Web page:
# CSCE 782: Problem Set 2

## Due: Monday, 3 October 2005, 11am

### Negotiating Complex Workflow Allocations

In this problem set you will apply the solution presented in

to the multiagent workflow enactment problem.

#### The Multiagent Workflow Enactment Problem

Let num-agents be the number of agents. Each agent is randomly give two skills from a fixed list of 10 skills. At each time step a number of new workflows appears. This number is taken from a Poisson random distribution with mean workflow-arrival-rate. Each workflow contains a set of 5 randomly generated skills (repetitions are allowed) and a payment which is taken from a normal distribution with mean mean-payment. In order to perform (enact) a workflow, we need to find 5 agents with the appropriate skills. An agent can only perform 1 skill for 1 workflow at each time step.

The system must allocate as many of the workflows as possible. The agents, on the other hand, want to maximize their own payments. The workflow payments are divided equally among the agents in a workflow. Since all our workflows have 5 skills, this means that for a workflow of payment p each agent would receive a payment of p/5. The optimal solution maximizes the sum of the payments given to the agents, at every time step.

#### The Annealing Mediator Solution

We modify the annealing mediator solutions, as presented in the paper above (Section 5), as follows (We do this to handle more than 2 agents) . Once a new set of workflows appears we begin a new negotiation. At each negotiation time step a mediator chooses an allocation of agents to workflows (note that there might not be enough agents or workflows, so some workflows might not get enacted or some agents might be idle). It broadcasts this allocation to all and they all give it one of their four votes: strong accept, weak accept, weak reject, strong reject. The mediator converts these votes into numbers using the values

• strong accept: 2
• weak accept: 1
• weak reject: -1
• strong reject: -2
and adds these number. If the final number is 1 or more then the proposal is accepted. But, the mediator also occasionally accepts allocations with a smaller number using the annealing scheme described in the paper (replace the number above for utility in the equation). If the contract is accepted then the new one is generated via a small mutation of it---assigning one of the agents to a different workflow). If not then we use the last accepted contract.

The process ends when the temperature is low enough, at which point we say that the workflows have been allocated.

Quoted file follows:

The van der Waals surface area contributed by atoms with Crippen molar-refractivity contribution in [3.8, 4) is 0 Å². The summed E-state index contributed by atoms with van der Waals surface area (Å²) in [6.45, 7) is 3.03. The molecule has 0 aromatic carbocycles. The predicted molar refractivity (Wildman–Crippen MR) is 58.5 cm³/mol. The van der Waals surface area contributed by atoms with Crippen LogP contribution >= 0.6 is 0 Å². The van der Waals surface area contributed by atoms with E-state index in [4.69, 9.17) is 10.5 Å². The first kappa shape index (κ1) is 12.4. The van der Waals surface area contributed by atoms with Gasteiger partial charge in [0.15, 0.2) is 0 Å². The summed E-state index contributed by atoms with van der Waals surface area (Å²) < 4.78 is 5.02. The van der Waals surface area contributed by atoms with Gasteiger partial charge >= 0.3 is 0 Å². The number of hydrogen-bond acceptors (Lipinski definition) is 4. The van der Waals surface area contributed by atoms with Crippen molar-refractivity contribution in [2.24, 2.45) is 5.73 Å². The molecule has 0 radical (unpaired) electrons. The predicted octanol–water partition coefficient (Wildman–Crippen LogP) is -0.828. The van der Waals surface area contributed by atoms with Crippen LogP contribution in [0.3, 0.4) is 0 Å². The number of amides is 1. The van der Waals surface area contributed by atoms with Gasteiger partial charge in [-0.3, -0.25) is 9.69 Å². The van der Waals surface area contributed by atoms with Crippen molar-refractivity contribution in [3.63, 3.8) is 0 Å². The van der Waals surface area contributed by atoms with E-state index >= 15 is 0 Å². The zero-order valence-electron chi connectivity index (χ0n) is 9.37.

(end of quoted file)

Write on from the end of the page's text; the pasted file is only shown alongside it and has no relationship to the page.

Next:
#### The Agent Strategies

An agent determines its vote by first calculating the highest payment it could get, which is 1/5 of the payment of the highest-paid workflow that includes one of the agent's skills. Let this payment be maxp. Let p be the agent's payment under the proposed allocation. The truth-telling agent's vote is then decided as follows:

• If p < maxp/4 then strong reject.
• If p < 2 * maxp/4 then weak reject.
• If p < 3 * maxp/4 then weak accept.
• Else, strong accept.
The exaggerating agent's vote is decided using
• If p < 2 * maxp/4 then strong reject.
• Else, strong accept.

#### Testing

The new problem raises two immediate questions.

1. Does this solution also find allocations that are near the pareto frontier?
2. Does this solution also reward exaggerators in the presence of truth tellers?
Answering the first question requires verifying whether the final allocation is a pareto optimal. That seems like it will require a lot of computation, so you will skip that.

The second question is easier to answer since it only requires you to compare the payments accrued by the various types of agents. You will run tests to show the payments accrued in situations where

1. All agents but one use the same strategy.
2. Half the agents use one strategy and half the other.
3. All agents use the same strategy.
Do your results echo Table 3 from the paper? Why or why not? You should have one button (run-tests) which runs the set of tests and prints out the final data. These tests might take a while to run as you will be running many negotiations.

Finally, note that num-agents, workflow-arrival-rate, and mean-payment should be sliders in your model.

#### Visualization

I cannot think of a good way of using the turtle space to visualize the negotiation process. If you can, that would be great! Otherwise just use the plot command to draw some graphs representing the payment distribution among the agents and the accumulated payment in each run.

### Submission Instructions

As will all the problem sets, you will hand them in using our department's dropbox. You will only hand in your .nlogo file. You will place all your documentation in the documentation tab of your NetLogo model. The information tab needs to start with:

Name:
email:

I understand that it is the responsibility of every member of the Carolina community to uphold an maintain the academic standards and integrity of the University of South Carolina. Any member of the University community, who has reasonable grounds to believe that an infraction of the Code of Student Academic Responsibility has occurred, has an obligation to report the alleged violation.

I certify that I have neither given nor received unauthorized aid on this problem set.

José M. Vidal